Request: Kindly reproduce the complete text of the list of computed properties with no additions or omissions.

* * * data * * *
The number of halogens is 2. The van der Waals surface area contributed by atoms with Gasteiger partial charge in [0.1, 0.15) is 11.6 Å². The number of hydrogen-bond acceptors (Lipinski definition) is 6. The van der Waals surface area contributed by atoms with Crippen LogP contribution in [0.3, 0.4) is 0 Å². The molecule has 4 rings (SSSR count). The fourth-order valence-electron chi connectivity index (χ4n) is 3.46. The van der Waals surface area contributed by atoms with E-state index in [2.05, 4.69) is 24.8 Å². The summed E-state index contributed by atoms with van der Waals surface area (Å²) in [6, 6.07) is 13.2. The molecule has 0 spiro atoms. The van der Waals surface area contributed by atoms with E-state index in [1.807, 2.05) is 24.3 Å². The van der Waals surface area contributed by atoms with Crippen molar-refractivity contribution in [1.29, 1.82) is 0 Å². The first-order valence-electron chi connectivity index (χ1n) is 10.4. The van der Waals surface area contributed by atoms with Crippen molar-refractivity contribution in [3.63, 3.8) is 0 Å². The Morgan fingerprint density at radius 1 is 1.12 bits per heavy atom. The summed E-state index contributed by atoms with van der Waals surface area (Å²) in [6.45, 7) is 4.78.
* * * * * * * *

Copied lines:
The number of halogens is 2. The van der Waals surface area contributed by atoms with Gasteiger partial charge in [0.1, 0.15) is 11.6 Å². The number of hydrogen-bond acceptors (Lipinski definition) is 6. The van der Waals surface area contributed by atoms with Crippen LogP contribution in [0.3, 0.4) is 0 Å². The molecule has 4 rings (SSSR count). The fourth-order valence-electron chi connectivity index (χ4n) is 3.46. The van der Waals surface area contributed by atoms with E-state index in [2.05, 4.69) is 24.8 Å². The summed E-state index contributed by atoms with van der Waals surface area (Å²) in [6, 6.07) is 13.2. The molecule has 0 spiro atoms. The van der Waals surface area contributed by atoms with E-state index in [1.807, 2.05) is 24.3 Å². The van der Waals surface area contributed by atoms with Crippen molar-refractivity contribution in [1.29, 1.82) is 0 Å². The first-order valence-electron chi connectivity index (χ1n) is 10.4. The van der Waals surface area contributed by atoms with Crippen molar-refractivity contribution in [3.63, 3.8) is 0 Å². The Morgan fingerprint density at radius 1 is 1.12 bits per heavy atom. The summed E-state index contributed by atoms with van der Waals surface area (Å²) in [6.45, 7) is 4.78.